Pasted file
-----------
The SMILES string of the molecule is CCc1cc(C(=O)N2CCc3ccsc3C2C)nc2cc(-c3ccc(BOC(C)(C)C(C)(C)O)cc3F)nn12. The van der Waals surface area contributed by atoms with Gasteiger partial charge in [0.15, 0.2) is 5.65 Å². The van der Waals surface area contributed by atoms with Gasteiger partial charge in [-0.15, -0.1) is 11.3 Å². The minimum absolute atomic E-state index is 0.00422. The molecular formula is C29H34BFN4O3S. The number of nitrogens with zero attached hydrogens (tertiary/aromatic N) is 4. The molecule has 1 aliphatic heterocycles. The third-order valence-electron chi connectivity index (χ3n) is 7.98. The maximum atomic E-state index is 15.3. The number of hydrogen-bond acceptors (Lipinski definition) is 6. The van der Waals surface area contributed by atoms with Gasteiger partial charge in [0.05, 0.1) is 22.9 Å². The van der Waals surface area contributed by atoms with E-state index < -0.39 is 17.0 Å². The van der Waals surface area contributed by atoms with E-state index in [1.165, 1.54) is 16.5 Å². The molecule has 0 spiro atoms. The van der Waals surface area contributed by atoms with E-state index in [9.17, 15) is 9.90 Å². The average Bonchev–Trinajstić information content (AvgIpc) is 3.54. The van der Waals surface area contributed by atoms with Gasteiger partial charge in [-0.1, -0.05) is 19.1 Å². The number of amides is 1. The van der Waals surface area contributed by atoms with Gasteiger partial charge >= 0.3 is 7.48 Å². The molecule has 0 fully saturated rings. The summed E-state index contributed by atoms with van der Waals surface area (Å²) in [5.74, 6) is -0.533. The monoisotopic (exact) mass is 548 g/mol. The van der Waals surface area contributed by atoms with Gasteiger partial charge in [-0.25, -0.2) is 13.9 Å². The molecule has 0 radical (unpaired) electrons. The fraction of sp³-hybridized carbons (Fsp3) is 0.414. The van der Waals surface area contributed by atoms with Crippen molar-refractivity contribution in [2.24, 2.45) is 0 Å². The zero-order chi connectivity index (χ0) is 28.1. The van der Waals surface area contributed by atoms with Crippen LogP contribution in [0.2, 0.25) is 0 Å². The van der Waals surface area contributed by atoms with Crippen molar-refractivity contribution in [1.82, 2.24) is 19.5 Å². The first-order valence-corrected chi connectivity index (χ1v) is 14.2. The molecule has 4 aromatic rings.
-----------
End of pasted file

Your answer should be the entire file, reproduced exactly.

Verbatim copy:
The SMILES string of the molecule is CCc1cc(C(=O)N2CCc3ccsc3C2C)nc2cc(-c3ccc(BOC(C)(C)C(C)(C)O)cc3F)nn12. The van der Waals surface area contributed by atoms with Gasteiger partial charge in [0.15, 0.2) is 5.65 Å². The van der Waals surface area contributed by atoms with Gasteiger partial charge in [-0.15, -0.1) is 11.3 Å². The minimum absolute atomic E-state index is 0.00422. The molecular formula is C29H34BFN4O3S. The number of nitrogens with zero attached hydrogens (tertiary/aromatic N) is 4. The molecule has 1 aliphatic heterocycles. The third-order valence-electron chi connectivity index (χ3n) is 7.98. The maximum atomic E-state index is 15.3. The number of hydrogen-bond acceptors (Lipinski definition) is 6. The van der Waals surface area contributed by atoms with Gasteiger partial charge in [0.05, 0.1) is 22.9 Å². The van der Waals surface area contributed by atoms with E-state index < -0.39 is 17.0 Å². The van der Waals surface area contributed by atoms with E-state index in [1.165, 1.54) is 16.5 Å². The molecule has 0 spiro atoms. The van der Waals surface area contributed by atoms with E-state index in [9.17, 15) is 9.90 Å². The average Bonchev–Trinajstić information content (AvgIpc) is 3.54. The van der Waals surface area contributed by atoms with Gasteiger partial charge in [-0.1, -0.05) is 19.1 Å². The number of amides is 1. The van der Waals surface area contributed by atoms with Gasteiger partial charge >= 0.3 is 7.48 Å². The molecule has 0 fully saturated rings. The summed E-state index contributed by atoms with van der Waals surface area (Å²) in [5.74, 6) is -0.533. The monoisotopic (exact) mass is 548 g/mol. The van der Waals surface area contributed by atoms with Gasteiger partial charge in [-0.25, -0.2) is 13.9 Å². The molecule has 0 radical (unpaired) electrons. The fraction of sp³-hybridized carbons (Fsp3) is 0.414. The van der Waals surface area contributed by atoms with Crippen molar-refractivity contribution in [2.24, 2.45) is 0 Å². The zero-order chi connectivity index (χ0) is 28.1. The van der Waals surface area contributed by atoms with Crippen LogP contribution in [0.2, 0.25) is 0 Å². The van der Waals surface area contributed by atoms with Crippen molar-refractivity contribution in [1.82, 2.24) is 19.5 Å². The first-order valence-corrected chi connectivity index (χ1v) is 14.2. The molecule has 4 aromatic rings.